It seems as though multiple times per year the Department of Justice, the Department of Health and Human Services (“HHS”), or some other enforcement agency announces the largest sweep or takedown of health care related fraud. A joint Department of Justice and HHS announcement on June 22, 2016 is the latest example. The latest takedown involved 301 individuals including many providers (physicians, nurses, and others), totaled somewhere around $900 million and went across over 20 states.
The conduct involved in announcement covered almost every aspect of care that can be offered under Medicare, Medicaid or other federal healthcare programs. Some of the states involved were typical fraud hotspots, such as Texas, Florida, and Michigan, but many other states were included as well. The rundown of activity involved in the takedown includes:
- Florida – false billings for home health care, mental health services, and pharmacy fraud, medically unnecessary services, and provision of bribes and kickbacks
- Texas – medically unnecessary billings when services not rendered, claims based upon fraudulent home health referrals, and allowing unlicensed individuals to perform physician services
- California – physician charged with performing unnecessary vein ablation procedures
- Michigan – physical therapy clinic induced patients to come with kickbacks and medically unnecessary prescriptions, general money laundering and drug distribution schemes
- New York – patients paid bribes and kickbacks to go to physical and occupational therapy clinics, then subjected to medically unnecessary services
- Louisiana – patient recruiters were paid kickbacks to find patients who were billed for services that were either not provided or qualified
- Georgia – bribes and kickbacks paid to state official to falsify application and license requirements
- Tennessee – doctor received kickbacks for referring patients to DME supplier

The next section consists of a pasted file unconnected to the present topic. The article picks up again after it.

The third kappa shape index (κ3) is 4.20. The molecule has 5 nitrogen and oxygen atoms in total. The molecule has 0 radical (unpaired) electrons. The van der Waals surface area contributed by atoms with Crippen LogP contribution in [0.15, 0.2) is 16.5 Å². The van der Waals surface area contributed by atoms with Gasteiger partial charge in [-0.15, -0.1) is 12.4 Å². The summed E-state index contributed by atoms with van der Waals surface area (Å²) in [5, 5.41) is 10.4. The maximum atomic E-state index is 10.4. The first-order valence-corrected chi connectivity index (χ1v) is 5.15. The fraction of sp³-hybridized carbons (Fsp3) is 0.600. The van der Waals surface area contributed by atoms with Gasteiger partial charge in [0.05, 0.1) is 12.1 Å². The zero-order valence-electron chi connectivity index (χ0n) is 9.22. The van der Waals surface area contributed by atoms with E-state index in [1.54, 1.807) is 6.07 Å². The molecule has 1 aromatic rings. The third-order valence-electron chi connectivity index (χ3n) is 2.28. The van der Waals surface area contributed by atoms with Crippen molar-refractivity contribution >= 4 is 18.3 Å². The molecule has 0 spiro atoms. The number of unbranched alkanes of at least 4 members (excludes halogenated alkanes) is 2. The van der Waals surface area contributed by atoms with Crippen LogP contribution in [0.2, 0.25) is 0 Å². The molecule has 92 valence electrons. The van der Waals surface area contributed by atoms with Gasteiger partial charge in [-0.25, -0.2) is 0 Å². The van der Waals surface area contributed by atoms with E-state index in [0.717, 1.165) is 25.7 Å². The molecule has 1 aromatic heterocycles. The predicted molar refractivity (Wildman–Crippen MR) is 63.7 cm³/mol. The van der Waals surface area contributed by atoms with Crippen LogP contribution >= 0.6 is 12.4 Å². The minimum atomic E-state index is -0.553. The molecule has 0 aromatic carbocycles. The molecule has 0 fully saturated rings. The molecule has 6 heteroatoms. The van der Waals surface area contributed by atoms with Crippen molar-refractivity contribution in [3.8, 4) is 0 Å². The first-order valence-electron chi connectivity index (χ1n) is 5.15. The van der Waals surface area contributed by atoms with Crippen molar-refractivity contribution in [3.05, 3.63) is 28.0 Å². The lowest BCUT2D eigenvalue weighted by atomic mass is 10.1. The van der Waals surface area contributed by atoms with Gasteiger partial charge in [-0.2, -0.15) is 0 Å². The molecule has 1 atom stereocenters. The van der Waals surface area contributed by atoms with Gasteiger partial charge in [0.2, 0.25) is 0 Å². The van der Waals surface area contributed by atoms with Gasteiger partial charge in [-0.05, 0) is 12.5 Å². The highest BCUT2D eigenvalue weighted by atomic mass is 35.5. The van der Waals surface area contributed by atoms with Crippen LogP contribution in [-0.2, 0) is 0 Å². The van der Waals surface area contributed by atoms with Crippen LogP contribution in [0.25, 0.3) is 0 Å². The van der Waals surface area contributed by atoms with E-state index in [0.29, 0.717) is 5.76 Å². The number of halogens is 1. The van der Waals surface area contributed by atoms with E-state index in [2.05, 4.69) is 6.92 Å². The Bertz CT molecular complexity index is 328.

The list of activities is much longer than that. There is a common theme of kickbacks and using money to influence behavior.
What the takedown seems to demonstrate is that fraudulent activity remains pervasive and likely easy to perpetrate. If fraud were not so easy, then so many different actors would not engage in it. The question then becomes, why are Medicare and Medicaid viewed as ripe for the picking?
Like many large institutions, Medicare and Medicaid may not always react very quickly. Additionally, it can be easy to establish a new provider, set up a billing number, and then run through a significant amount of billings before any red flags are spotted. Once a red flag is raised, then the fraudsters will often close up shop and move on to the next venture. It is an easily repeatable pattern.
Is this problem something that can be fixed? Arguably, yes it should be possible to significantly reduce the amount of fraud that can occur. The shift from pay and chase to pre-payment reviews should reduce some level of fraud. Connected to the pre-payment review is to better vet applications from new providers. If application information is thoroughly reviewed and verified, then the fraudsters who keep hopping around may be stopped or at least significantly hindered.
Another promising avenue is to take advantage of the vast amounts of data about claims, providers, and related items and run it through analytics programs. Medicare has been slowly improving on this front and starting to recognize returns. The same efforts are beginning to be rolled out for Medicaid. Given all of the discussion about big data and analytics as a tool for the provision of care, it seems natural that the same tools could help reduce fraud, waste, and abuse in healthcare too.
Time will tell whether any of these efforts will be beneficial. One thing is for certain, bad actors will always push the system and try to find weaknesses. If Medicare and Medicaid want to control costs, it will be necessary to ensure that only valid, medically necessary services are reimbursed.